Collaborative consumption and financial services

From The Social Cost of the Loss of Job Stability and Careers

McKinsey had Yankelovich survey the attitudes of young people a decade ago, and even then, the results were pretty disturbing. Yankelovich projected that college graduates would average 11 jobs by the time they were 38 (!), yet found they were demanding of their employers, wanting frequent feedback (as in lots of attention) and quick advancement. But if you are not likely to be around for very long, no one is likely to want to invest in you all that much (McKinsey, which was competing for a narrow slice of supposed “top” talent and not offering Wall Street sized pay opportunities, might have been more inclined to indulge this sort of thing than other employers).

But these rapid moves from job to job, and now a much weaker job market, are producing behaviors that old farts like me find troubling. One is rampant careerism. I’ve run into too many polished people under the age of 35 where the veneer is very thin. It isn’t hard to see the opportunism, the shameless currying of favor, and ruthless calculations of whom to help and whom to kick, including throwing former patrons under the bus when they are no longer useful (I can cite specific examples of the last behavior). The world has always had its Sammy Glicks, but now we seem to be setting out to create them on a mass basis.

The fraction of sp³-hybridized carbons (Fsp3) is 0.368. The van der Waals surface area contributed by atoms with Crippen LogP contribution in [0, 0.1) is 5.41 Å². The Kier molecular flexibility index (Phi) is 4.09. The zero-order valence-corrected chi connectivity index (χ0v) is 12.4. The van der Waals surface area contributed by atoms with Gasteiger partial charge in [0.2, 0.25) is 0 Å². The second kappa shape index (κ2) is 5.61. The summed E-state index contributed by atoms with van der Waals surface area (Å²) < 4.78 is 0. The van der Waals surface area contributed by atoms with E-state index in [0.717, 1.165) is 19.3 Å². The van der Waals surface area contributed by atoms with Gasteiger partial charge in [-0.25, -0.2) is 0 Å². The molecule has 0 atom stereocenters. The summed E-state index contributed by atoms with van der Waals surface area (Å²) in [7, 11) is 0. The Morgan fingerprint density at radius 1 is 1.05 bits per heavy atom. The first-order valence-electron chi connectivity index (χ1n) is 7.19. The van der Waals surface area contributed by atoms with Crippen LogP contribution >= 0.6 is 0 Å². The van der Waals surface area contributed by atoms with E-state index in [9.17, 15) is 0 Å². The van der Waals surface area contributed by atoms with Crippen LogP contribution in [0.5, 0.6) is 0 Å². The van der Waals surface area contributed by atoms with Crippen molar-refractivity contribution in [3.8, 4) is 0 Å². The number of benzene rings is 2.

While I do not share the idea that this new behaviour is by choice only, the current job instability is probably here to stay.

In the same time, probably not uncorrelated, we are seeing the rise of collaborative consumption:

Collaborative Consumption describes the rapid explosion in traditional sharing, bartering, lending, trading, renting, gifting, and swapping reinvented through network technologies on a scale and in ways never possible before.

WHAT’S MINE IS YOURS from rachel botsman on Vimeo.

Leveraging assets’ idle time makes a great economic sense, especially if incomes are becoming less constant than in the previous career framework.

The impact for financial services is major. If we take the example of the 2 major purchases that require credit : house and car, the current credit score system is based notably on stability of income over time as a way to measure reimbursement capacities. However the current career instability will have a negative impact on lending, making it less easy to access property.

However, if you consider the supplemental income that could be generated over the life time of an asset (House via Airbnb or Car via Getaround), then the decision for lending could be made using another basis than stability of the main source of income. Especially if these assets are built around the possibility of collaborative consumption. Taking the example of a car, Ford could pre-equip cars with the necessary equipment for sharing, allowing a wider population the access to car ownership.

Calculating risk and evaluating value over time is at the core of financial services. Applying those to new behaviours is not innovation, it’s just servicing customers.